Quite apart from the plants, the architecture at Kew is stunning, especially the Palm House. It's such a fine example of great Victorian engineering - the walkway at the top, with its wonderful aerial views, is a particularly good feature. In fact, for me, the Palm House is a far more pleasurable building than the 1986 addition of the Princess of Wales Conservatory, however cleverly that has been designed to regulate numerous different climates.
We came to Kew mid-week, which was perfect: there were no crowds, everyone was very good-natured, and the children had ample space to wander around among the plants. They came away with an overall impression - and enthusiasm - rather than in-depth botanical knowledge. And on a cold, windy day, they certainly appreciated what a humid, tropical climate feels like.
George: It was lovely coming here on a dreary day and going to the tropical places - you get really warmed up. And the food was very good at the Orangery restaurant.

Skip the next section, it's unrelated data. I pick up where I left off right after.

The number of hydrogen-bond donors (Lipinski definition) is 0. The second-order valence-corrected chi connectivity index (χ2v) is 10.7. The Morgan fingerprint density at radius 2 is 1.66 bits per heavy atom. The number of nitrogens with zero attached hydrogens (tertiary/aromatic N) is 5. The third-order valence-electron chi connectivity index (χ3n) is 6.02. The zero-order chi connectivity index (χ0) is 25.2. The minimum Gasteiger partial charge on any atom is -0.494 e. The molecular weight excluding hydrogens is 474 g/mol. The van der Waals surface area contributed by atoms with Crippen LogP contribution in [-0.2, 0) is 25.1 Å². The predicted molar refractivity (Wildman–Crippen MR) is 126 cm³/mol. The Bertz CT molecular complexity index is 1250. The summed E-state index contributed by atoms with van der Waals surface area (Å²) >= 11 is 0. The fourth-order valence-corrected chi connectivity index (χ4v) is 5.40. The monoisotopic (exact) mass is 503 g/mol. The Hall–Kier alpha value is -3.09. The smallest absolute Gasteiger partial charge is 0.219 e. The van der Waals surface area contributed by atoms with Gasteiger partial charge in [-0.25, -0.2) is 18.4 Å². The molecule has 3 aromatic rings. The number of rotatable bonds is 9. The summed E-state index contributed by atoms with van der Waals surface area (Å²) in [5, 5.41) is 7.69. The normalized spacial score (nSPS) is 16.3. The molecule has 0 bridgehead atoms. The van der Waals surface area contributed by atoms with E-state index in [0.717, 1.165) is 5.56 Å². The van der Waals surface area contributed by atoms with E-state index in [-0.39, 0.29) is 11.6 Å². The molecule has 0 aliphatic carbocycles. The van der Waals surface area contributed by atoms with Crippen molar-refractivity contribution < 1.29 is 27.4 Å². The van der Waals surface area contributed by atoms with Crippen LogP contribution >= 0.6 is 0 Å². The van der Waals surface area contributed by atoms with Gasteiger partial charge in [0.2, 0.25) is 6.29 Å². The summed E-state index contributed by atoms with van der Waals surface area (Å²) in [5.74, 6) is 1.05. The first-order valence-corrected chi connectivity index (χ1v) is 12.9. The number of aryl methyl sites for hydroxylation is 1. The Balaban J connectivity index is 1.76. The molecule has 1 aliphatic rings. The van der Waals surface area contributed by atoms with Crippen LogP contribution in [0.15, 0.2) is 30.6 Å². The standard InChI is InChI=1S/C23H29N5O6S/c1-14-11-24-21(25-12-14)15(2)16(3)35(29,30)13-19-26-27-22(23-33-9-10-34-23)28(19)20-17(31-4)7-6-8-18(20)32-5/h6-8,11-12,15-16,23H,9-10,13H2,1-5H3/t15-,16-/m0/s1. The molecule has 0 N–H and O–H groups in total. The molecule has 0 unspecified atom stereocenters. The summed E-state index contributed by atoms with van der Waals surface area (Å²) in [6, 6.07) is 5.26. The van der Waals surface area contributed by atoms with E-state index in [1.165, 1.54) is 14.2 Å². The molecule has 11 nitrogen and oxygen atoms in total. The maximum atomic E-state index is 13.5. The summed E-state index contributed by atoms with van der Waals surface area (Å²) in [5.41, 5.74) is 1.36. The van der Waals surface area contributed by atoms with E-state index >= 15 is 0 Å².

I liked the Princess of Wales Conservatory best; the cacti there are fascinating - some are spiky, some hairy, some flat, some thin. Some even just lie flat along the ground. We also spent some time looking at the fish ponds and tanks in this glasshouse - it was very colourful. I'd like to come again.
Katherine: I liked the orchids in the Princess of Wales Conservatory - the whole place looked really pretty. And there was a display of bubbling mud there which was fun. I liked the fish, too - all you expect to see are plants and then you think, "Oh great, fish as well." They made it all seem much more real.